- Last Updated on Wednesday, 01 June 2011 00:00
- Published on Wednesday, 01 June 2011 00:00
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The King George Board of Supervisors will hold a public hearing next Tuesday on a request for a special exception permit for a 195-foot monopole cell tower on the north side of Caledon Road in a wooded residential area containing homes on large lots. The June 7 hearing is set to begin at 6:45 p.m. to take comments from the public.
The special exception request, submitted by Edward L. Donohue on behalf of New Cingular Wireless PCS, LCC (AT&T), is intended to be located on
property owned by Russell and Nicole Pickeral at 9421 Caledon Road.
The 5.876 acre property that contains an existing residence is zoned Rural Agricultural (A-2) and identified on Tax Map 15, Parcel 38A. The tower would be located at least 400 feet from any existing dwelling on nearby lots and would be owned and operated by AT&T.
A telecommunication facility is a commercial use allowed in this zoning only by special exception granted by the Board of Supervisors.
RCC Consultants, Inc. is under contract by the county to analyze and provide an independent professional review and recommendation when a cell tower construction application is made.
RCC’s John Hitch was present at the April 12 Planning Commission meeting, saying his firm recommended the special exception permit be approved contingent on more landscaping to help shield the base of the tower from the nearby houses and a church.
He based the recommendation on the following conclusions: AT&T Wireless’ coverage does exhibit a significant coverage gap in the area described; no existing site is practical to sufficiently fill in the coverage gap; and, the proposed site would provide effective coverage in the desired area.
Jack Green, Director of Community Development, provided the staff recommendation, likewise in favor of approval under the conditions specified in a draft Special Exception Permit, which include the following key provisions: A requirement for space to be reserved on the ground and the tower for King George County to install equipment; co-location to be provided for up to an additional four carriers; that the tower not be lighted since it is not required by the FAA for the tower at a height of 195 feet; security fencing to be provided around the base of the tower.
A public hearing had been held by the Planning Commission at its April 12 meeting, with the matter held over. Tracy Anderson, an attorney representing AT&T, spoke in favor of the proposal noting the company had agreed to all recommendations and requirements by RCC and staff.
Residents commenting were Pat Hayden, Elizabeth Hunter, Eugene Rushing, Shelia and Don Baker, and Calvin White with the nearby First Baptist Ambar Church.
There were questions about a potential loss in property values for nearby homes and about the safety of cell towers to neighbors living nearby and those frequenting the church. A complaint was also raised about a droning noise coming from a similar facility in the county. Green said he had been advised that the sound might be due to faulty equipment, saying it would be checked. Commissioners agreed to postpone action in April to allow time for staff to provide answers.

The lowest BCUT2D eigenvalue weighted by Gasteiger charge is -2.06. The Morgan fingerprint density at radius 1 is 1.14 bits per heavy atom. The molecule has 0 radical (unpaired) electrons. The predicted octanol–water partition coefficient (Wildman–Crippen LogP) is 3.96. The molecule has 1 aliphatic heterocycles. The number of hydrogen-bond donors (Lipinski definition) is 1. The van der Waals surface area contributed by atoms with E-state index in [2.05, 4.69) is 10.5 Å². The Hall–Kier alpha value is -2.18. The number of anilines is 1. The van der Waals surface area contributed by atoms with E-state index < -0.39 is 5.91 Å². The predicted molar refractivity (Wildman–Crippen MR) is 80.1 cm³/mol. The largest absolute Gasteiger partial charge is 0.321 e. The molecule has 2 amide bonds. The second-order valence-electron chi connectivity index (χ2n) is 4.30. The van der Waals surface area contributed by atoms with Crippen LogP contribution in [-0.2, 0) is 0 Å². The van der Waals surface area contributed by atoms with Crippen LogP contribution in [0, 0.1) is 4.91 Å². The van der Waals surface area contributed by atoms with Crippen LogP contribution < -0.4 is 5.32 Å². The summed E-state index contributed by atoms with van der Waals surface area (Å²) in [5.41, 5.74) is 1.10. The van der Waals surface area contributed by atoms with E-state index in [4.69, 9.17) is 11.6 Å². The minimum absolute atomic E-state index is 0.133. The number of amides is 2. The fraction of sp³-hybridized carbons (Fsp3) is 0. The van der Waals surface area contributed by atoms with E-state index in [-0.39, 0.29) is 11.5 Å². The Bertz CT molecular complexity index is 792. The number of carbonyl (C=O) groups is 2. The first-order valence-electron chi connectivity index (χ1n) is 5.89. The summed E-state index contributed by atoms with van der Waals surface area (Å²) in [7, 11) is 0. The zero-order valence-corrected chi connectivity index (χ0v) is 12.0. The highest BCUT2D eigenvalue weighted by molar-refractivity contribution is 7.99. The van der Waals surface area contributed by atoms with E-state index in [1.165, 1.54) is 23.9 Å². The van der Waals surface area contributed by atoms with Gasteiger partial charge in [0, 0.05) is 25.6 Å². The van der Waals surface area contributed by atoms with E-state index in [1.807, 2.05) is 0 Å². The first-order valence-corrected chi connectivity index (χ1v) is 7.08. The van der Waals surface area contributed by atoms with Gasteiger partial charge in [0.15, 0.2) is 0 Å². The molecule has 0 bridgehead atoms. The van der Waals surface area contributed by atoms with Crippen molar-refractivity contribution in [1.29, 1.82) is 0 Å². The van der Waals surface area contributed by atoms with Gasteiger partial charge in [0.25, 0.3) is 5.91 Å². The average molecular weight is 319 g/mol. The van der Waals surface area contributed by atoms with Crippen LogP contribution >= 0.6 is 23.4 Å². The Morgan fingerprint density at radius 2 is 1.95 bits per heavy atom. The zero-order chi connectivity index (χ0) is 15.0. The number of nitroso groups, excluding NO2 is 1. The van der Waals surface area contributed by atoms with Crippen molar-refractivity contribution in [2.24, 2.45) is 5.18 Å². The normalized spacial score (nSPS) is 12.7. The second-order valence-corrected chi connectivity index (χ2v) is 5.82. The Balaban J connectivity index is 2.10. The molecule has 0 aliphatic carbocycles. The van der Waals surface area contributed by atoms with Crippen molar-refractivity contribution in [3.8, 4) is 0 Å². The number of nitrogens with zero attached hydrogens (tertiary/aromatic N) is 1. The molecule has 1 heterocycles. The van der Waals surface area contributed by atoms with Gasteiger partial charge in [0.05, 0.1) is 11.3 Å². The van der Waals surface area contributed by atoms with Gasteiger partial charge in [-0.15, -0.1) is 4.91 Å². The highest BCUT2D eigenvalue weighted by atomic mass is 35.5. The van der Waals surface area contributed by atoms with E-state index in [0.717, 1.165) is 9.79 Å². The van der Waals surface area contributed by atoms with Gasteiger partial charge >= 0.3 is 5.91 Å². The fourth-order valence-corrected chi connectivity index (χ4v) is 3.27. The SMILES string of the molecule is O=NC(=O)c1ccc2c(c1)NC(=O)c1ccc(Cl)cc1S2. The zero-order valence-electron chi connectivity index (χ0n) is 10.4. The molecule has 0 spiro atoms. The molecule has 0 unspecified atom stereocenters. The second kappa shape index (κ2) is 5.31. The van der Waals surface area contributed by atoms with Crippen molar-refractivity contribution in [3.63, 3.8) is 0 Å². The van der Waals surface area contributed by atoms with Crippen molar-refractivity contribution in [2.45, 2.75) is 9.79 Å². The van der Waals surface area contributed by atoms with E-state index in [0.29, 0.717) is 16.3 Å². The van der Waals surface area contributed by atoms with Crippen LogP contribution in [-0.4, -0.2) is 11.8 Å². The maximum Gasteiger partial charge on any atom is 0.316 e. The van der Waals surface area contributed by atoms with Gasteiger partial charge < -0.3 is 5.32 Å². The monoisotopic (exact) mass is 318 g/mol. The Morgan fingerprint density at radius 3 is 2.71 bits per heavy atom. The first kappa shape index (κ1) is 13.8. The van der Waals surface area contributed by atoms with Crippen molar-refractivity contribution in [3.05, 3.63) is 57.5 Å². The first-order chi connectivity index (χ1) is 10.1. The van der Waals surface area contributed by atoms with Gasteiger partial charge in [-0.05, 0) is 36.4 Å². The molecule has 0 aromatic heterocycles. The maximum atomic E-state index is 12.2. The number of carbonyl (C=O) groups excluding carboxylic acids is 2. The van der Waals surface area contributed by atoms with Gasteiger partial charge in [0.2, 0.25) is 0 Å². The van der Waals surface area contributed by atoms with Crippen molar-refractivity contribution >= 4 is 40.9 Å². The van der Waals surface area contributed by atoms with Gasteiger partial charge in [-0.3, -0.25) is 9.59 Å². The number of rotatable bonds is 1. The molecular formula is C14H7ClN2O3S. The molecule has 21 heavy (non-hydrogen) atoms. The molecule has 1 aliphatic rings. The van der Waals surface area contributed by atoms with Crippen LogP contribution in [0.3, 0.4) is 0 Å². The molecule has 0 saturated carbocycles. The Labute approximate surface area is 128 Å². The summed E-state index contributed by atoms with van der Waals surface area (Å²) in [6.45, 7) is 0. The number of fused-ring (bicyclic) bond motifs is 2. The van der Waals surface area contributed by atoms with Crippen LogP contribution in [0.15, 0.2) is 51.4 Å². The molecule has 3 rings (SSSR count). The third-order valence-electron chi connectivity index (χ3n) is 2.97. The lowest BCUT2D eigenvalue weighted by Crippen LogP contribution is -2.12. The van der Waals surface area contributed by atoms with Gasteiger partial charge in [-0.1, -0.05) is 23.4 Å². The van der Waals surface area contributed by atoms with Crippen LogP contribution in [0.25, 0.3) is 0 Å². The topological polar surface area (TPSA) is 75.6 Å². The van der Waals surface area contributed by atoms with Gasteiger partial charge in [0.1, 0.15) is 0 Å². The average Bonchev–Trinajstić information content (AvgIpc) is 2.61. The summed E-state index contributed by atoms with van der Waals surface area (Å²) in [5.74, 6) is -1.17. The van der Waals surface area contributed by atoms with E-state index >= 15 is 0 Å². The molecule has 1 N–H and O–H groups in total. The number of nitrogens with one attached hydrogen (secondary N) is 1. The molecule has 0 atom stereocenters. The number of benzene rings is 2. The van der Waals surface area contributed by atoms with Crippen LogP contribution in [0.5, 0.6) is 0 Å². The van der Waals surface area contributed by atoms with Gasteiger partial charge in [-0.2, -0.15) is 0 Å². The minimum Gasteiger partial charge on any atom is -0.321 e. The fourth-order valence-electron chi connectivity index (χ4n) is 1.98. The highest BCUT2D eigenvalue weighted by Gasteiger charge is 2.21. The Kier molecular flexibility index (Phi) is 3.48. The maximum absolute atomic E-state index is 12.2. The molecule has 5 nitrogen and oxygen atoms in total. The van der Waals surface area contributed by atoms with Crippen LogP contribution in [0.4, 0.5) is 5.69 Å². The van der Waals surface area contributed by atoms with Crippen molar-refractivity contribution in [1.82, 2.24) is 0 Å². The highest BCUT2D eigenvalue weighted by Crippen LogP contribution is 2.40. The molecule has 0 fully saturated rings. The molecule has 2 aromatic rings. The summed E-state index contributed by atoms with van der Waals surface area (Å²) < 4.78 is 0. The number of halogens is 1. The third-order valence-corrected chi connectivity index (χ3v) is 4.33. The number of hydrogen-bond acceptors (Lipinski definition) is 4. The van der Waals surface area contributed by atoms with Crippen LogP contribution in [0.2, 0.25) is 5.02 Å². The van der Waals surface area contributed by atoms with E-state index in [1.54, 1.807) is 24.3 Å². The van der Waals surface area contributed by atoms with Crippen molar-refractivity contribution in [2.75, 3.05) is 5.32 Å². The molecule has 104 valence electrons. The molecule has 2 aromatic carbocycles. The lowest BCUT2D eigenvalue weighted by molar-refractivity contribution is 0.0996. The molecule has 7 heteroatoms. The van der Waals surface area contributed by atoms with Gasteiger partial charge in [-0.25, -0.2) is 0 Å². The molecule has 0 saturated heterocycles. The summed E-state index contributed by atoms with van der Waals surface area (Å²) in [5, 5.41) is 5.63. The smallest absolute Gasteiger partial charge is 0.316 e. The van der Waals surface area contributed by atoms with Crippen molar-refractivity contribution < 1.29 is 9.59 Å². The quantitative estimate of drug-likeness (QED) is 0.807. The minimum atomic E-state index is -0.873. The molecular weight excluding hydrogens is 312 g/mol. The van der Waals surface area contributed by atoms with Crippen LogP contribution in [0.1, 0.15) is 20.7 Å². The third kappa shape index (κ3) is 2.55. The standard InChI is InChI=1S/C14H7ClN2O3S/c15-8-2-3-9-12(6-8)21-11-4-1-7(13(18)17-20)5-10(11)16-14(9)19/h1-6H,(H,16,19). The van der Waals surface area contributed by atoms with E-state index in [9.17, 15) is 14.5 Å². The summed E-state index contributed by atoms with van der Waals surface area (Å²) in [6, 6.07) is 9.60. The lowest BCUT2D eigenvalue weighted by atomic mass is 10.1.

ANSWERS & DISCUSSION
The special exception request was back on the agenda at the May 10 meeting. The Commission was supplied with sell-value studies noting no documented decrease in property sell values.
Studies were also supplied regarding human exposure to radio frequency power, with the finding that the Federal Communication Commission’s guidelines recommend a maximum permissible exposure level which is many times greater than levels typically found near the base of cellular towers or in the vicinity of other, lower-powered cell site transmitters.
There were statements made at both the April and May meetings questioning the need for the additional tower despite the evidence from the county’s independent consultant.
The gap in coverage would be expected to become more noticeable with increased usage of “smartphones” and other devices using cellular service to relay data.
The first generation of mobile phone technology was the analog signal that became the backbone of mobile connectivity. The transition to second generation (2G) was characterized by the shift to digital. Now, more and more cell phones run on some type of 3G network that makes possible advanced functionality features of email, media streaming and downloading, along with web browsing. A couple of carriers are beginning to offer devices and service they call 4G.
SPLIT VOTE BY COMMISSION
At the May meeting, the Planning Commission took action to forward the request to Supervisors recommending approval on a split vote of 4-2, with six of the ten commissioners present at the meeting.
Voting to recommend the special exception request were Josh Colwell, Chris Cox, Bill Eschmann and Jessica Herrink. Those voting against recommending the cell tower request were Bill Robie and Tony Scaramozzi. The absent Planning Commissioners were Doily Fulcher, Karla Frank, Gary Kendrick and Tara Patteson.
Robie questioned the need for 3G and 4G coverage and stated his opposition to the tower saying those who would be most affected by the lack of advanced coverage “are the ones who live right there, and they don’t want it.” Scaramozzi noted his opposition to adding a 195-foot monopole cell tower to the landscape, saying, “We are charged with maintaining the rural character.”
By Phyllis Cook